Gillis' hometown of Pittsburgh officially named December 7, 2010 "Gregg Gillis Day".[15] Since Gillis releases his music under Creative Commons licenses, fans may legally use it in derivative works. Many create mashup video collages using the samples' original music videos.[16] Filmmaker Jacob Krupnick chose Gillis's full-length album All Day as the soundtrack for Girl Walk//All Day, an extended music video set in New York City.[17]


Main article: Girl Talk discography
Primary albums



  1. 1.0 1.1 Bolton, Nick (2011-02-28). One on One: Girl Talk, Computer Musician. The New York Times. The New York Times Company. Retrieved on 2014-03-28.
  2. brandon (2007-02-07). Quit Your Day Job: Girl Talk. Stereogum. Spin Media. Retrieved on 2010-05-30.
  3. Walker, Rob (2008-07-20). Mash-up Model. The New York Times Magazine. The New York Times Company. Retrieved on 2008-07-30.
  4. McLendon, Ryan (2008-11-14). Interview: Girl Talk a/k/a Gregg Gillis. The Village Voice. Retrieved on 2014-03-28.
  5. Greg from GirlTalk chats with Dools. Triple J (2009-02-09). Retrieved on 2010-10-26.
  6. Lazar, Zachary (2011-01-06). The 373-Hit Wonder. The New York Times. The New York Times Company. Retrieved on 2011-07-14.
  7. Girl Talk Experimenting With Actual Songs For Next Album. Billboard. Prometheus Global Media (2009-09-14). Retrieved on 2010-05-30.
  8. Cardace, Sara (2006-10-02). Pants-Off Dance-Off. Nerve.
  9. GOTTY (2007-05-23). The Art Of Persuasion.... The Smoking Section. Archived from the original on 2008-02-26. Retrieved on 2008-07-11.
  10. Hamilton, Ted (2009-04-07). Girl Talk and Rock. The Cornell Daily Sun. Retrieved on 2009-04-07.
  11. a (girl) talk with gregg gillis « thefmly – those who were strangers had turned into friends. TheFmly (2009-04-30). Retrieved on 2010-05-30.
  12. Girl Talk: Night Ripper. Acclaimed Music. Retrieved on 2014-01-30.
  13. Watercutter, Angela (2007-04-24). The 2007 Rave Awards. Wired. Condé Nast.
  14. 14.0 14.1 Girl Talk: Feed the Animals. Acclaimed Music. Retrieved on 2014-01-30.
  15. Stiernberg, Ronnie (2010-12-07). Pittsburgh Celebrates Gregg Gillis Day. Paste. Wolfgang's Vault. Retrieved on 2010-12-07.
  16. Jentzen, Aaron (2011-06-22). Girl Talk on YouTube: 10 must-see videos. San Antonio Express-News. Hearst Corporation. Retrieved on 2011-06-23.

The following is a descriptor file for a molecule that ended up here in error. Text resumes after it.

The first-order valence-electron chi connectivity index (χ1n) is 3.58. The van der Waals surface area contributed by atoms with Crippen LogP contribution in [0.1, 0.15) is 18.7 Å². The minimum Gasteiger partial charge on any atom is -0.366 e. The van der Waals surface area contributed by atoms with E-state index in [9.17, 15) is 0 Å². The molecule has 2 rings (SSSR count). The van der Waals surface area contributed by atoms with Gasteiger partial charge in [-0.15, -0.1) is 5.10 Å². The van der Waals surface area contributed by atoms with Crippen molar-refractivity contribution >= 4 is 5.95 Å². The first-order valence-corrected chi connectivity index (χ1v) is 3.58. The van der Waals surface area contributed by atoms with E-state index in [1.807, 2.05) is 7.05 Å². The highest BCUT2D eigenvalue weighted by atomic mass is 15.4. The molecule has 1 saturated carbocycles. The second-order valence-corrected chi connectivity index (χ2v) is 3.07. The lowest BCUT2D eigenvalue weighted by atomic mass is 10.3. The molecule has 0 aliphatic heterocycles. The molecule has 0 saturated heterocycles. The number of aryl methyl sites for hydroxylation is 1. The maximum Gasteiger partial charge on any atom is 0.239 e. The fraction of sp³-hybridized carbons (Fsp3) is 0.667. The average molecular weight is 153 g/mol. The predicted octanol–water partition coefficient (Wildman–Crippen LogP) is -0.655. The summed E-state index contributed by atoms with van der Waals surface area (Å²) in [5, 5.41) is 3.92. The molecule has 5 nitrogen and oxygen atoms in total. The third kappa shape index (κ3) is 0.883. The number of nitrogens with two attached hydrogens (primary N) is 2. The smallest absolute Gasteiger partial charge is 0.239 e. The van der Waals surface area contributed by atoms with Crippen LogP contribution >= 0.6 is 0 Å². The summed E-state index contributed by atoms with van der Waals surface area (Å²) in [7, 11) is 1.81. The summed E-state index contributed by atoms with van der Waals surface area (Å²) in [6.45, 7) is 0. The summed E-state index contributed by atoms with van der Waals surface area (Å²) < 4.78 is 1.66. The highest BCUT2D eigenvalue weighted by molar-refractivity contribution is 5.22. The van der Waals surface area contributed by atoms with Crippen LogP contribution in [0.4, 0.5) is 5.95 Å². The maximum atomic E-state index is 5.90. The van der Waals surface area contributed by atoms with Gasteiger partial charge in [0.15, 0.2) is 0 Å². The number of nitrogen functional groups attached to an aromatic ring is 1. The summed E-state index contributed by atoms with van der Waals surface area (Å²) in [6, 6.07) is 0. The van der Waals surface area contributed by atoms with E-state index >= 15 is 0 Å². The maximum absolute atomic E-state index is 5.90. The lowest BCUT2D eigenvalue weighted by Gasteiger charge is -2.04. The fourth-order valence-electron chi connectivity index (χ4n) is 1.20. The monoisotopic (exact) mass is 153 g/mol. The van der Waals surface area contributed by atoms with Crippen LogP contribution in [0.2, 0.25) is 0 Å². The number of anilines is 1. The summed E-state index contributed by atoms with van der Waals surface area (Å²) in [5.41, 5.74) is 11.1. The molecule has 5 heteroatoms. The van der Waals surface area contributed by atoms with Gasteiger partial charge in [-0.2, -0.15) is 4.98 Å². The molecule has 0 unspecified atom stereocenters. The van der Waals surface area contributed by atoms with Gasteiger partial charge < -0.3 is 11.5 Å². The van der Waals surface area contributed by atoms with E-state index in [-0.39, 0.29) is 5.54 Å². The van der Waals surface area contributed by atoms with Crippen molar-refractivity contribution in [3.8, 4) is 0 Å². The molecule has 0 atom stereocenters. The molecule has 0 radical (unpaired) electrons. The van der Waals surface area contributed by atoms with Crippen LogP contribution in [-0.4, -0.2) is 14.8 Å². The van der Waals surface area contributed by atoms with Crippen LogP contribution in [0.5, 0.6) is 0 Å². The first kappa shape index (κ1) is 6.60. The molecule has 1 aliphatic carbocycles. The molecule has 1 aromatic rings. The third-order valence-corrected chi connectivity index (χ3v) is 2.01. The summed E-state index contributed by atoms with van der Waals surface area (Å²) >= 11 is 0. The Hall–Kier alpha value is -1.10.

17. Bloom, Julie. Girl Walk//All Day: A Q&A With the Director. The New York Times. The New York Times Company. Retrieved on 2012-03-21.

External linksEdit

Girl Talk albums and singles
Studio albums
Secret Diary Unstoppable Night Ripper Feed the Animals All Day
Secret Diary
Night Ripper
Feed the Animals
All Day
Extended plays
Stop Cleveland Hate Bone Hard Zaggin Broken Ankles
Stop Cleveland Hate
Bone Hard Zaggin'
Broken Ankles
Placeholder other Believe in Magic
"U Are"
"Believe in Magic"
Girl Talk songs
Secret Diary "Let's Start This Party Right" • "I Want You Back" • "Ffun Haave To" • "What If..." • "Time to Get Glamorous" • "Unicorn vs. Gravity" • "The Right Stuff" • "Fun in the Sun" • "Jumpin(g)" • "Friends 4-Ever"
Unstoppable "All Eyes on Me" • "Non-Stop Party Now" • "Touch 2 Feel" • "Pump It Up" • "Bang This in the Club" • "Bodies Hit the Floor" • "The Feeling" • "Happen" • "Cleveland, Shake" • "Keeping the Beat" • "Step to It" • "Can't Stop"
Night Ripper "Once Again" • "That's My DJ" • "Hold Up" • "Too Deep" • "Smash Your Head" • "Minute by Minute" • "Ask About Me" • "Summer Smoke" • "Friday Night" • "Hand Clap" • "Give and Go" • "Bounce That" • "Warm It Up" • "Double Pump" • "Overtime" • "Peak Out"
Bone Hard Zaggin' "Pure Magic" • "LC and Lo"
Feed the Animals "Play Your Part (Pt. 1)" • "Shut the Club Down" • "Still Here" • "What It's All About" • "Set It Off" • "No Pause" • "Like This" • "Give Me a Beat" • "Hands in the Air" • "In Step" • "Let Me See You" • "Here's the Thing" • "Don't Stop" • "Play Your Part (Pt. 2)"
All Day "Oh No" • "Let It Out" • "That's Right" • "Jump on Stage" • "This Is the Remix" • "On and On" • "Get It Get It" • "Down for the Count" • "Make Me Wanna" • "Steady Shock" • "Triple Double" • "Every Day"
Broken Ankles "Broken Ankles Intro" • "Tolerated" • "Tell Me Yeah" • "I Can Hear Sweat" • "Suicide" • "Lived It"
Other songs "U Are" • "Killing a Material Girl" • "Blue and Green and Brown Ousado" • "On Nesbit" • "Let's Run This" • "Cool as Hell" • "Andy van Slyke Marijuana Sensitivity" • "Believe in Magic"
Remixes "Cellphone's Dead" • "Let's Call It Off" • "Knife" • "Gasolina" • "Non-Tradition Ball Head"